So if by measuring sentience, you mean to ask 'is X sentient?' and mean something like 'does X experience at least something, anything at all?', then one view is that it's a binary property. All or nothing - 0 or 1 - the lights are either on or off, so to speak. I think this is why David scare-quoted "less sentience".
In this case, we might be able to speak of probabilities of X being sentient or not sentient. I find that Brian Tomasik's idea of a 'sentience classifier' (replace the moral value output with P(X is sentient)) to be a useful way of thinking about this.
There is a view that there could be fractional experiences. I myself don't understand how that would be possible but there is speculation about it.
However, if by sentience you instead mean intensity of experiences etc. (given that at least something is experienced) then the 2020 moral weight series is a good starting point. I personally disagree with some of their conclusions but it's a really good framework for thinking about it.
My own view, which is similar if not identical to Tomasik's, is that when thinking about any of these, it's ultimately 'up to you to decide'. I would add that human intuitions weren't evolved to find the ground truth about what is sentient and the content of such experiences. Instead, they developed due to the need to analyze the behavior of other agents. Our intuitions could be exactly right or entirely wrong or somewhere in between but there's no way to really know because we aren't other minds.
FWIW, I think black soldier fly larvae will be more representative of farmed insects. For example, this farm is anticipated to produce 80,000 tonnes of BSF larvae (dried weight, as 60,000 tonnes of protein meal and 20,000 tonnes of oil), and I think that comes out to around 1 to 2 trillion larvae per year: https://www.reuters.com/article/us-archer-daniels-innovafeed-insects-idUSKBN28001C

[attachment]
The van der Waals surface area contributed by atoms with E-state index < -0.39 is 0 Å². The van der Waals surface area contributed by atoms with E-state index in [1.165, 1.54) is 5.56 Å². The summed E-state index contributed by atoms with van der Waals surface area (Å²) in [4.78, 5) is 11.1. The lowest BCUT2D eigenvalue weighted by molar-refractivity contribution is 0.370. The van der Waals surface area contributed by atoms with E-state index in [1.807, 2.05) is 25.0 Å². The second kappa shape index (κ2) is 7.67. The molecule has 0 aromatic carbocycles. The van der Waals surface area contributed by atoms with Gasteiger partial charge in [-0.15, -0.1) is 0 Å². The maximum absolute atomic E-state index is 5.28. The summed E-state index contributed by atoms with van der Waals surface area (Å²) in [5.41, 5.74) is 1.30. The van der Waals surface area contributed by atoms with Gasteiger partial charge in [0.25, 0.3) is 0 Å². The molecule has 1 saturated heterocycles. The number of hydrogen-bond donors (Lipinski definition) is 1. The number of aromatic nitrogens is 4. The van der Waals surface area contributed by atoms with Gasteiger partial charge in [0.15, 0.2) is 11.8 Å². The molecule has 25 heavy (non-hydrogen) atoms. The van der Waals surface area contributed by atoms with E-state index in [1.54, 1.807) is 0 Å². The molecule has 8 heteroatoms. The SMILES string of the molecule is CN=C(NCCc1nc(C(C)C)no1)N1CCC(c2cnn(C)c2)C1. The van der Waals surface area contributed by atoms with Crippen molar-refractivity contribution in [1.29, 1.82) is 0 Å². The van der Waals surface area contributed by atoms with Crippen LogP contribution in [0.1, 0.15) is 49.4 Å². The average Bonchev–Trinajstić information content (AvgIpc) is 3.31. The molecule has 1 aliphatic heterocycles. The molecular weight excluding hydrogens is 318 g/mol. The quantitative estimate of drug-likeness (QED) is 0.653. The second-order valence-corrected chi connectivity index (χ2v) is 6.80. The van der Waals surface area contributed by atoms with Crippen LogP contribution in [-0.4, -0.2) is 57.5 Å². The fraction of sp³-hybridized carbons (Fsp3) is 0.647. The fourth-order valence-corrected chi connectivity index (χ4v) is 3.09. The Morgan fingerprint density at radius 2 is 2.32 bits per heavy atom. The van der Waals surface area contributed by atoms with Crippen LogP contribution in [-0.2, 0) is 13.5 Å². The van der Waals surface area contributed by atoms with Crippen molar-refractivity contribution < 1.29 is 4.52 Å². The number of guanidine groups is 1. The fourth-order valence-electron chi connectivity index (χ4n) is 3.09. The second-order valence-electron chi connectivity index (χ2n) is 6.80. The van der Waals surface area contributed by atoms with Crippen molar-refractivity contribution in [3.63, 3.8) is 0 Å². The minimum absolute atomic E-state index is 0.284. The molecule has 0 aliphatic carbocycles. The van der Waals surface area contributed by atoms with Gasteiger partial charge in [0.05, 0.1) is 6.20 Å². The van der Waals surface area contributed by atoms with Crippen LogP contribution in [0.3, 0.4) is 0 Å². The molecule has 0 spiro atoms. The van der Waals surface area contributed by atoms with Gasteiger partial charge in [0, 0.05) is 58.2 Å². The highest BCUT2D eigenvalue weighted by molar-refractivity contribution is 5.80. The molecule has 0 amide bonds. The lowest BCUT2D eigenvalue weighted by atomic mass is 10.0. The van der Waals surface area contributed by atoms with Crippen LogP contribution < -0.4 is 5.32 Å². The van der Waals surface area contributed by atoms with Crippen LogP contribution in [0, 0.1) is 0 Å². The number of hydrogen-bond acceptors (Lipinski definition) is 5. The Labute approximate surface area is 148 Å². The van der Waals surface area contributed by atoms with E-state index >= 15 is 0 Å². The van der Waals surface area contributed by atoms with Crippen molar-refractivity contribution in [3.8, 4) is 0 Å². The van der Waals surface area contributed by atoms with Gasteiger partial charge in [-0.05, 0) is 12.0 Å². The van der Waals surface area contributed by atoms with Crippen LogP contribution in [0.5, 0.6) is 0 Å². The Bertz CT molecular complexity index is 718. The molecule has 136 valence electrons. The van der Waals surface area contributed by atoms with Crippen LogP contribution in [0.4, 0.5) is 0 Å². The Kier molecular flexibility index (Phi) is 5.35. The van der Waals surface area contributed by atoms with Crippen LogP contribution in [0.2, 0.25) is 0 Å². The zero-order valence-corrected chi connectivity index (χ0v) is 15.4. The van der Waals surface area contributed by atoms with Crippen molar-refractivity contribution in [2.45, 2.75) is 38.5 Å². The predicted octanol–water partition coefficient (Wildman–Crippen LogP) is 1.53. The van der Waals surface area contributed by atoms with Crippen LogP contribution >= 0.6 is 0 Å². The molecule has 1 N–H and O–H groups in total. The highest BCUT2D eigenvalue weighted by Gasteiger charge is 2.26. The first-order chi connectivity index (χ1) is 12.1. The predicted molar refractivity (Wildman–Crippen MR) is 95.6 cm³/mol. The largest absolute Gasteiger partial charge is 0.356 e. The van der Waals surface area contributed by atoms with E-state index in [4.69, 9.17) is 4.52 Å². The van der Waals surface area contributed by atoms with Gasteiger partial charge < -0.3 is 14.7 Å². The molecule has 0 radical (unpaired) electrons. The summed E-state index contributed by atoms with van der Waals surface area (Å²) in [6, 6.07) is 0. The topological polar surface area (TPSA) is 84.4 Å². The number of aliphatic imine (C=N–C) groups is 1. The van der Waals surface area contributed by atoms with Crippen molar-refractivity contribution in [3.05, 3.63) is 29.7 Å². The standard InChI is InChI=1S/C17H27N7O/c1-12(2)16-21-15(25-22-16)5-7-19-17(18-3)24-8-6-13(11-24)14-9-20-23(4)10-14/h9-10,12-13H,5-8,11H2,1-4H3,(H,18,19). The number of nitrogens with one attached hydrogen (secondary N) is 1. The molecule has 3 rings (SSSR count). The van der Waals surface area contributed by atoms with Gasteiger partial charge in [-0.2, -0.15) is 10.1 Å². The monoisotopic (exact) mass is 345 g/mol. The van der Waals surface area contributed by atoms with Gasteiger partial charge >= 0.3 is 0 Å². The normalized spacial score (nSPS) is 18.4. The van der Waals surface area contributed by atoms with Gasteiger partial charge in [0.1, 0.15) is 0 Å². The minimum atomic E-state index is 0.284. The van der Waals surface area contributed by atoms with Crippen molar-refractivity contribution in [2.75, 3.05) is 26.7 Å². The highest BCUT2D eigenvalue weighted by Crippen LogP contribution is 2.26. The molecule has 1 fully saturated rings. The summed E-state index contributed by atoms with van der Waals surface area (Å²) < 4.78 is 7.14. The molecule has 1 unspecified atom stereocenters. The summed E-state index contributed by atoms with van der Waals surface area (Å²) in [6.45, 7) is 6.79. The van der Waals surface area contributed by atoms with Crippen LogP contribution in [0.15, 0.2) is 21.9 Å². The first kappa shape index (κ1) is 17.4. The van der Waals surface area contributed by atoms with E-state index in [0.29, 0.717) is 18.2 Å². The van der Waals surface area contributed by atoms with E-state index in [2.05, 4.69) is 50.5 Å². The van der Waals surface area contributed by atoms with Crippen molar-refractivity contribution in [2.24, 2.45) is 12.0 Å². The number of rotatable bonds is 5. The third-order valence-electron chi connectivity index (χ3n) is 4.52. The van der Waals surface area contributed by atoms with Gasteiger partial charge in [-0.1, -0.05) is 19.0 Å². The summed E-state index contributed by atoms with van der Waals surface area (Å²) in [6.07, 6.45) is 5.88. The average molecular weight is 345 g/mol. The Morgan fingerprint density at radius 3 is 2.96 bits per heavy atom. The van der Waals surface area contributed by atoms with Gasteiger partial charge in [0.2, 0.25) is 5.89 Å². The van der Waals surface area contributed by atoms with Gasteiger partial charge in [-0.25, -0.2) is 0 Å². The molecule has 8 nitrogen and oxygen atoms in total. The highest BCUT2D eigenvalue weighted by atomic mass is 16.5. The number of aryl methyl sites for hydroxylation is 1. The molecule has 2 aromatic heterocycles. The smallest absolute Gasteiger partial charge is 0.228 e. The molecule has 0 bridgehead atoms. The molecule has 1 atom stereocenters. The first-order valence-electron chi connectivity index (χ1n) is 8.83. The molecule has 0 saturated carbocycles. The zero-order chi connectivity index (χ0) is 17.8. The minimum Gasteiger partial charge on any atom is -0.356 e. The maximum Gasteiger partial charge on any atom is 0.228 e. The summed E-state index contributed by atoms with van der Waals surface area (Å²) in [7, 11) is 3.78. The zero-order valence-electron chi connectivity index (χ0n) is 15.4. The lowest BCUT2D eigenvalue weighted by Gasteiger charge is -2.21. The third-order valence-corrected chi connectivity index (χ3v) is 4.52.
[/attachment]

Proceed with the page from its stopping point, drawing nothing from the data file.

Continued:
Ynsect also has a very large mealworm farm under construction, but most other insect farmers (by production and investment; Protix is another big one) seem to be focused on BSF larvae. I haven't checked whether Ynsect alone is enough to skew them towards mealworms, though.
I think another reason to think that insect farming should be given more attention is its longterm implications. It seems the most likely to be done on other planets or space stations, and it seems the least likely to be replaced by alternative proteins (and btw some people view them as alternative protein).
I think these projections for industry growth are pretty reasonable, with about 500,000 tonnes of insect protein (for farmed animals and pets) in 2030: https://insectfeed.nl/2021/02/24/no-longer-crawling-insect-protein-to-come-of-age-in-the-2020s/
I think that comes out to around 10 to 20 trillion insects in 2030.
The idea that keeping 5500 crickets in farmed insect conditions then killing them is equivalent to ~1500 days of a human's suffering (the expected value from your analysis) seems very high and seems wildly incompatible with the behaviors and beliefs of everyone I've ever met, but that doesn't mean it's not true.
My guess is that your suffering/day of life is too high (expected value of 0.7!, they seem to have a chill life just bouncing around and eating) and that the sentience multiplier is too high (I think most people would give up a lot more than the torture of 6000 crickets for a day to prevent the torture of a human for a day)
I think the big problem with the suffering/day of life estimate is that it assumes suffering can't go negative. If you think suffering can go as low as 0.015 suffering-units it doesn't seem too much of a stretch to think their lives could be net positive.
(this is a general problem with reducing-suffering derived estimates imo)
I think that's a really interesting point. Curious as to what you think the lower bound for suffering would be assuming it could go negative (basically, if they're living net positive lives)?
What do you think would be most people's cutoff? My guess would be that most people see the two types of suffering as qualitatively different such that no amount of insect suffering is comparable to human suffering.
Could you explain the "Number of days of life equivalent to pain of suffering" parameter in your guesstimate model? I don't get that one
Sorry, I meant number of days equivalent to pain of death (trying to convert it into the same units).